In Afar and Somali regions, the UN Food and Agriculture Organization (FAO)—with $700,000 in FY 2016 USAID/OFDA support—is supporting emergency livelihood interventions for drought-affected pastoral, agro-pastoral, and smallholder farming communities. In addition, USAID/OFDA supports countrywide rapid response platforms for nutrition and WASH, operated by GOAL and the International Rescue Committee (IRC), which enable a flexible scale-up of emergency response activities in areas of Afar requiring urgent assistance.

USAID/OFDA recently provided CRS with nearly $4 million to support emergency seed interventions for the meher planting season, benefiting up to 360,000 people in Amhara, Oromiya, and SNNP. CRS is also providing agricultural trainings regarding integrated pest management, crop protection, and promotion of hermetic technologies—airtight storage—to enhance grain and seed security.

Food for the Hungry (FFH), with more than $1.5 million in FY 2016 USAID/OFDA support, is providing access to safe drinking water and safeguarding livelihood assets across four districts in Amhara. FFH is delivering critical livestock feed to support drought-affected populations in South Gondar and Wag Himra zones, while providing emergency water-trucking services to populations facing severe water shortages in Wag Himra.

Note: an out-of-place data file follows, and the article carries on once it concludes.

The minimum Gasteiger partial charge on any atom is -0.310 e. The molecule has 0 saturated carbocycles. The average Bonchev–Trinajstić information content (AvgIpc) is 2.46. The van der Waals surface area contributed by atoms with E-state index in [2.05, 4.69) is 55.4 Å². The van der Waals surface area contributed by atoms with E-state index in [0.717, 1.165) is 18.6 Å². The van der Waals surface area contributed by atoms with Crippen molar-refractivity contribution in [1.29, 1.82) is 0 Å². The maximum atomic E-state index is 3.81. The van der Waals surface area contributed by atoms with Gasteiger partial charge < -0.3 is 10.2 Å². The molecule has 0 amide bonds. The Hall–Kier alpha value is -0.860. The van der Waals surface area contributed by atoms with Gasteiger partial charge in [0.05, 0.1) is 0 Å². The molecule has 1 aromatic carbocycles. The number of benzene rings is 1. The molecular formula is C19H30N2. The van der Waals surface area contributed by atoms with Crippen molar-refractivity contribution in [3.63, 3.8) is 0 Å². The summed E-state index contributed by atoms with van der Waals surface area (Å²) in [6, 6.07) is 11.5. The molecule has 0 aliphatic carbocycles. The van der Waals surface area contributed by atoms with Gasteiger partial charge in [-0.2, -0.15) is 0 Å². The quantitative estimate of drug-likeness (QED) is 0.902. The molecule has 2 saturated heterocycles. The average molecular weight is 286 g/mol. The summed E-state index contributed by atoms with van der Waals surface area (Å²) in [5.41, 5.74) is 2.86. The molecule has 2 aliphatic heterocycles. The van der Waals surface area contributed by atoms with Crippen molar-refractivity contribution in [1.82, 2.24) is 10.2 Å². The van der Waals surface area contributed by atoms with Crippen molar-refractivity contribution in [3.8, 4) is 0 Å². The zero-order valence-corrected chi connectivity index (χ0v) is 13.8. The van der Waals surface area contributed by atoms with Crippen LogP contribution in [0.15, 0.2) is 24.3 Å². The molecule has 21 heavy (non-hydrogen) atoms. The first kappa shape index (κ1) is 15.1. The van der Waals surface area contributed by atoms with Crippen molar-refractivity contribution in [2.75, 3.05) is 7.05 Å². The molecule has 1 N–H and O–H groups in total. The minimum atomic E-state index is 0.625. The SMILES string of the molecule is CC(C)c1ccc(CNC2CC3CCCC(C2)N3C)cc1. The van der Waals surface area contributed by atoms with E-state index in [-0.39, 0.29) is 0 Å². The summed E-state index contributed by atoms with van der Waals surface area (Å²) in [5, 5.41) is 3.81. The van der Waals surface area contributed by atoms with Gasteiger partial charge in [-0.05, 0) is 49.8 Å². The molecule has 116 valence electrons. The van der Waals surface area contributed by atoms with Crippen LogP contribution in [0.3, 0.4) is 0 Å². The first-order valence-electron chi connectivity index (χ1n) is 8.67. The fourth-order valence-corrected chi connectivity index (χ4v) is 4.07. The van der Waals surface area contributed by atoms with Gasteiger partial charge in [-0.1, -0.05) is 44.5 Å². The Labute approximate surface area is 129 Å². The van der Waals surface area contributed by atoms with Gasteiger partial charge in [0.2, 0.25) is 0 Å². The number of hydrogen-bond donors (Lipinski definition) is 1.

Nutrition conditions in Ethiopia remain concerning, and the GoE Ministry of Health reported that relief organizations treated nearly 25,200 SAM cases in January 2016, surpassing the January SAM caseload in 2015. To scale up its rapid emergency response capacity, the UN Children’s Fund (UNICEF) had trained nearly 23,000 health care workers on SAM case management, 20 UNICEF staff on emergency response activities, and nine monitors to oversee community-based management of acute malnutrition and infant and young child feeding programs as of early March.

Delayed and incomplete food assistance distributions, as well as limited access to WASH services, has increased communicable disease risks in drought-affected areas, according to the UN. In particular, lack of safe drinking water has resulted in increased incidence of diarrheal diseases, exacerbating acute malnutrition. Health actors report that morbidity and mortality risks associated with measles increase significantly when affected populations are experiencing acute malnutrition. In response, the GoE—with support from relief partners—plans to vaccinate 25 million children against measles in more than 500 drought-affected districts.